Despite the fact that nearly one in five Australians live with a disability, Taylor felt “left out of the fashion conversation” after her injury, and that’s what inspired her to design her own clothes.

“In my experience, people with disabilities want to be fashionable,” she says. “How you dress depends on your core identity, your confidence, but most of all it has a direct impact on how the world perceives you and so often underestimates you. That’s how clothes are mighty!”

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Jessie Sadler founded Christina Stephens after her mother fell, which left her with challenges in clothing and styling. (Supplied/Christina Stevens)

Taylor and Sadler’s designs with Christina Stephens will be featured at the Adaptive Fashion Collective show in Gallery 1 of Redfern’s Carriageworks at 10 a.m. Thursday, and models include author and disability advocate Lisa Cox, doctor, lawyer, scientist and disability advocate people with disabilities Dinesh Palipana, artist and author Suzanne Berry, artist and influencer Emma Carey and model Bella Herrmann.

While this year’s AAFW also the event’s first inclusive size trackpossesses seen medium size models front and center and, for the second year, hosting First Nations showcases, there is still a call among fashion merchants for all runways to feature models that are more representative of the people on the streets of Australia, not just in specific shows.

For Sadler, however, not all of these categories can be included under one umbrella for certain contexts. The need for wider representation of models on all catwalks and the division between the window displays of adaptive and ‘mainstream’ fashion brands themselves are two related issues – but for some practical aspects of the market they require more nuances than a comprehensive solution.

Adaptive fashion and inclusive fashion can still be universal fashion, and an example of this is Christina Stephens Leaf Back Shirts and Blouseswhich open completely at the back and are designed for clients with upper body mobility issues in mind.

“When we design a garment or a piece, we apply universal design principles wherever possible, which means we create a garment for our specific client, but we consider scale and who else might enjoy this product or garment outside of our immediate demographics,” Sadler told 9Honey Style.

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Jessie Sadler and Carol Taylor, Christina Stephens
Carol Taylor became lead designer and business partner of Jessie Sadler earlier this year. (Supplied/Christina Stevens)

“Caregivers would benefit from [the Leaf Back shirts] in terms of ease of dressing and injury prevention but I wear it all the time and don’t have any upper body mobility issues yet but it’s just a good quality sexy t shirt that I can wear with jeans.”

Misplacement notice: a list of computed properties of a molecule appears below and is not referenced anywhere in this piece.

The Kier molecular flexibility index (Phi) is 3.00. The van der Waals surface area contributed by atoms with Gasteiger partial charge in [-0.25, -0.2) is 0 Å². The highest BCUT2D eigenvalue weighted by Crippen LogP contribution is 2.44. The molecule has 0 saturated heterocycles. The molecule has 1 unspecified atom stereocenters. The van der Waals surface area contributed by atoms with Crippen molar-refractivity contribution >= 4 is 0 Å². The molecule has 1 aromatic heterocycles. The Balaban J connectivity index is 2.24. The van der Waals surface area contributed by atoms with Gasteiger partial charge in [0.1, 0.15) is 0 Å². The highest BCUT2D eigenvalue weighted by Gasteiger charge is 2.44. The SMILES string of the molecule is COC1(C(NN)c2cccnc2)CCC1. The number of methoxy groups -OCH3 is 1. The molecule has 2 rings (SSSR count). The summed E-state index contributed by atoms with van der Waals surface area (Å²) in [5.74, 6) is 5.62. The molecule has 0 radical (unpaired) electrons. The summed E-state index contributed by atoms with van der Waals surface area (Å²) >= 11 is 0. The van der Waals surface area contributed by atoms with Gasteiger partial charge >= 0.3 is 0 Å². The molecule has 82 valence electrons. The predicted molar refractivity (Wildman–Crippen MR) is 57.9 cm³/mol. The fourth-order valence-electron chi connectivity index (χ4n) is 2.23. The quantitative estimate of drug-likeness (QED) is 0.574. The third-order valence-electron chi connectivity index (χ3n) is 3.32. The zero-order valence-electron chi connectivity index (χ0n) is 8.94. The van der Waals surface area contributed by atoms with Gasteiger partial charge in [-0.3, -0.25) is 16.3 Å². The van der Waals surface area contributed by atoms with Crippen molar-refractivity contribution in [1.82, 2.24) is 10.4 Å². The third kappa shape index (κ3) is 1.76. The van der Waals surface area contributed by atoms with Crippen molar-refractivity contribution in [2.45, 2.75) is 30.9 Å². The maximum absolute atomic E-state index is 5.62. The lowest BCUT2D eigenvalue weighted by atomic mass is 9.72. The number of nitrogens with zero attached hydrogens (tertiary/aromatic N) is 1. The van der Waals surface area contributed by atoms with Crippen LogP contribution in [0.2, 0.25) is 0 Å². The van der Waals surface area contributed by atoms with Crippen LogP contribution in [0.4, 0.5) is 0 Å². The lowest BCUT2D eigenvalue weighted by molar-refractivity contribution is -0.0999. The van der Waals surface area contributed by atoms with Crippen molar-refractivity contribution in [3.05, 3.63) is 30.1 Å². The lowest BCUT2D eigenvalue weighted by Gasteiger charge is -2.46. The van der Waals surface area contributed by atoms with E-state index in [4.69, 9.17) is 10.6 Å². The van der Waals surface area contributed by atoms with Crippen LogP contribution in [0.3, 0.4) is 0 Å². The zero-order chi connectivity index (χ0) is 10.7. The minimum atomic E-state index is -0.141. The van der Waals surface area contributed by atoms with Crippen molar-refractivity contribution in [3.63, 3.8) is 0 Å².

While “mainstream” brands should offer fashionable styles that appeal to everyone and have runways that reflect those universal offerings, Sadler stresses that there still needs to be a specific adaptive fashion market.

“For someone who lives with a catheter or a colostomy bag, of which there are many, many people, especially those who use wheelchairs, the design of those pants, that skirt, that dress has to be specific to this need”, she says as an example.

For Sadler, the adaptive fashion industry – while estimated to be worth $300 billion (about $432.6 billion) worldwide in 2021 and expected to grow 16% by 2024 – is still in in its infancy in Australia, and specific showcases like the Adaptive Clothing Collection Runway provide opportunities for large retailers to learn about what they too could distribute to customers.

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“Our customers need to be able to go shopping at Myer, David Jones, and have lunch with their girlfriends, their moms, touch stuff, smell stuff, try stuff on,” Sadler says. “They shouldn’t have to sit behind a computer and order clothes.”

Sadler also highlights the expense customers incur when having to return due to sizing issues, as well as the logistics involved in arranging the return, which could be avoided by going to the store.

“Ultimately, we want these leads to be mainstreamed and considered mainstream, but we’re at a very nascent stage in the lifecycle,” Sadler said.

“I think we need to shine a light on those categories that are emerging and not yet considered mainstream so that we can educate potential retailers, who learn and see what they need to know to be able to retail it.

“We have to start somewhere, and hopefully along the way I envision these categories would be tied into mainstream fashion, but that’s where we are today.”